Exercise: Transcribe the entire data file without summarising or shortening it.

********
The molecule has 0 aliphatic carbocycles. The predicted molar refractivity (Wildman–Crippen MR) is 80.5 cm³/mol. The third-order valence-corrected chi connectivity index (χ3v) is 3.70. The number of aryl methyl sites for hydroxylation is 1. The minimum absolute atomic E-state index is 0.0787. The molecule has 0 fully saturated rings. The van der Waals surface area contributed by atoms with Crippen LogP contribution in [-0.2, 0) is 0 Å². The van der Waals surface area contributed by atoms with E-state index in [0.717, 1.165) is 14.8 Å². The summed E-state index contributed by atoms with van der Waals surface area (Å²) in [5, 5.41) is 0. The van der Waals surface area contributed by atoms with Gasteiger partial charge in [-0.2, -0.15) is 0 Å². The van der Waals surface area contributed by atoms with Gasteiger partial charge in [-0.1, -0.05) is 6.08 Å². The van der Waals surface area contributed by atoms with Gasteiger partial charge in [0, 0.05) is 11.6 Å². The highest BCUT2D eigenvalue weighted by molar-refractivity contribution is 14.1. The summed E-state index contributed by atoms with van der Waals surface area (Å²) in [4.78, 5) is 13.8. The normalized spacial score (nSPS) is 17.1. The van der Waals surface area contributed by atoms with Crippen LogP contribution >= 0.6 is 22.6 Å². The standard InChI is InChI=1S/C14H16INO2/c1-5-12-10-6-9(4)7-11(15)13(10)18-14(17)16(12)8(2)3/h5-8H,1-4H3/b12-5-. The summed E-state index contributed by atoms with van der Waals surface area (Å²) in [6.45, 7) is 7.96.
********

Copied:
The molecule has 0 aliphatic carbocycles. The predicted molar refractivity (Wildman–Crippen MR) is 80.5 cm³/mol. The third-order valence-corrected chi connectivity index (χ3v) is 3.70. The number of aryl methyl sites for hydroxylation is 1. The minimum absolute atomic E-state index is 0.0787. The molecule has 0 fully saturated rings. The van der Waals surface area contributed by atoms with Crippen LogP contribution in [-0.2, 0) is 0 Å². The van der Waals surface area contributed by atoms with E-state index in [0.717, 1.165) is 14.8 Å². The summed E-state index contributed by atoms with van der Waals surface area (Å²) in [5, 5.41) is 0. The van der Waals surface area contributed by atoms with Gasteiger partial charge in [-0.2, -0.15) is 0 Å². The van der Waals surface area contributed by atoms with Gasteiger partial charge in [-0.1, -0.05) is 6.08 Å². The van der Waals surface area contributed by atoms with Gasteiger partial charge in [0, 0.05) is 11.6 Å². The highest BCUT2D eigenvalue weighted by molar-refractivity contribution is 14.1. The summed E-state index contributed by atoms with van der Waals surface area (Å²) in [4.78, 5) is 13.8. The normalized spacial score (nSPS) is 17.1. The van der Waals surface area contributed by atoms with Crippen LogP contribution >= 0.6 is 22.6 Å². The standard InChI is InChI=1S/C14H16INO2/c1-5-12-10-6-9(4)7-11(15)13(10)18-14(17)16(12)8(2)3/h5-8H,1-4H3/b12-5-. The summed E-state index contributed by atoms with van der Waals surface area (Å²) in [6.45, 7) is 7.96.